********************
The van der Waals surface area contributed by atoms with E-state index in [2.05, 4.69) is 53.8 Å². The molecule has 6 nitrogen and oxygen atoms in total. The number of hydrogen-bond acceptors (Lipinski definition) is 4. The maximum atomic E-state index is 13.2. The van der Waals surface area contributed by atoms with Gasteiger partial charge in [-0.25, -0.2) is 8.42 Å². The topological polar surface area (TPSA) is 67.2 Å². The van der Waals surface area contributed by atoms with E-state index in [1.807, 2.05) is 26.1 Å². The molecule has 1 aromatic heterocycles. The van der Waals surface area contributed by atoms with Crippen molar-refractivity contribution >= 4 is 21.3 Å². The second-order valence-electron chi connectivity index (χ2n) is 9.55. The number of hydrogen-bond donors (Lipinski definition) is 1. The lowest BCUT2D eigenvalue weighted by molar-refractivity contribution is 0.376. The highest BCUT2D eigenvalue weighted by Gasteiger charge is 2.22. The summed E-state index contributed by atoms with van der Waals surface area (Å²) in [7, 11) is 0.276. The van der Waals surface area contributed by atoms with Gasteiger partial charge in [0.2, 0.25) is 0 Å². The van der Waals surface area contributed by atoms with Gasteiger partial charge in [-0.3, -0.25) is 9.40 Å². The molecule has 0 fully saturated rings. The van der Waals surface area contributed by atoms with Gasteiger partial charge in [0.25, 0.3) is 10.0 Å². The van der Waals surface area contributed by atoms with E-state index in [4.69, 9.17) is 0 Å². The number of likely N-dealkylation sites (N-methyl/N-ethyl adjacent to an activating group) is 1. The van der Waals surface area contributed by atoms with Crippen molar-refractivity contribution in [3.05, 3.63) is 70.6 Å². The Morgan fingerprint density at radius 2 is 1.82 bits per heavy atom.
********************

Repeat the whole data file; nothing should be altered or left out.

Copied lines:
The van der Waals surface area contributed by atoms with E-state index in [2.05, 4.69) is 53.8 Å². The molecule has 6 nitrogen and oxygen atoms in total. The number of hydrogen-bond acceptors (Lipinski definition) is 4. The maximum atomic E-state index is 13.2. The van der Waals surface area contributed by atoms with Gasteiger partial charge in [-0.25, -0.2) is 8.42 Å². The topological polar surface area (TPSA) is 67.2 Å². The van der Waals surface area contributed by atoms with E-state index in [1.807, 2.05) is 26.1 Å². The molecule has 1 aromatic heterocycles. The van der Waals surface area contributed by atoms with Crippen molar-refractivity contribution >= 4 is 21.3 Å². The second-order valence-electron chi connectivity index (χ2n) is 9.55. The number of hydrogen-bond donors (Lipinski definition) is 1. The lowest BCUT2D eigenvalue weighted by molar-refractivity contribution is 0.376. The highest BCUT2D eigenvalue weighted by Gasteiger charge is 2.22. The summed E-state index contributed by atoms with van der Waals surface area (Å²) in [7, 11) is 0.276. The van der Waals surface area contributed by atoms with Gasteiger partial charge in [0.2, 0.25) is 0 Å². The van der Waals surface area contributed by atoms with Gasteiger partial charge in [-0.3, -0.25) is 9.40 Å². The molecule has 0 fully saturated rings. The van der Waals surface area contributed by atoms with Gasteiger partial charge in [0.25, 0.3) is 10.0 Å². The van der Waals surface area contributed by atoms with E-state index in [4.69, 9.17) is 0 Å². The number of likely N-dealkylation sites (N-methyl/N-ethyl adjacent to an activating group) is 1. The van der Waals surface area contributed by atoms with Crippen molar-refractivity contribution in [3.05, 3.63) is 70.6 Å². The Morgan fingerprint density at radius 2 is 1.82 bits per heavy atom.